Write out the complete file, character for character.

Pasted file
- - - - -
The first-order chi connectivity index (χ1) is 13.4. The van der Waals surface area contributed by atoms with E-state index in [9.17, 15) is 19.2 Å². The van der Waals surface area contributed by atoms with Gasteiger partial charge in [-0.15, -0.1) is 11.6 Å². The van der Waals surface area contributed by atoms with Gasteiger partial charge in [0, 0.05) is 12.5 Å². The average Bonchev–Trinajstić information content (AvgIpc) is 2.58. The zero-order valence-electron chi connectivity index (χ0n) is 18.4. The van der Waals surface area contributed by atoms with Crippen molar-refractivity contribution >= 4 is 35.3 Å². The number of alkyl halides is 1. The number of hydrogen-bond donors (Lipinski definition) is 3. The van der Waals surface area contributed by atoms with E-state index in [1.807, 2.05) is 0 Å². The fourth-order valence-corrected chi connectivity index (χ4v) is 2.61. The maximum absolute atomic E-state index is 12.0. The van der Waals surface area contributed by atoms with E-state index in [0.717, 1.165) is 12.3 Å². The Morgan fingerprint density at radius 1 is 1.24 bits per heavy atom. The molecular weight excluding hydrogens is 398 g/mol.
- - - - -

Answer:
The first-order chi connectivity index (χ1) is 13.4. The van der Waals surface area contributed by atoms with E-state index in [9.17, 15) is 19.2 Å². The van der Waals surface area contributed by atoms with Gasteiger partial charge in [-0.15, -0.1) is 11.6 Å². The van der Waals surface area contributed by atoms with Gasteiger partial charge in [0, 0.05) is 12.5 Å². The average Bonchev–Trinajstić information content (AvgIpc) is 2.58. The zero-order valence-electron chi connectivity index (χ0n) is 18.4. The van der Waals surface area contributed by atoms with Crippen molar-refractivity contribution >= 4 is 35.3 Å². The number of alkyl halides is 1. The number of hydrogen-bond donors (Lipinski definition) is 3. The van der Waals surface area contributed by atoms with E-state index in [1.807, 2.05) is 0 Å². The fourth-order valence-corrected chi connectivity index (χ4v) is 2.61. The maximum absolute atomic E-state index is 12.0. The van der Waals surface area contributed by atoms with E-state index in [0.717, 1.165) is 12.3 Å². The Morgan fingerprint density at radius 1 is 1.24 bits per heavy atom. The molecular weight excluding hydrogens is 398 g/mol.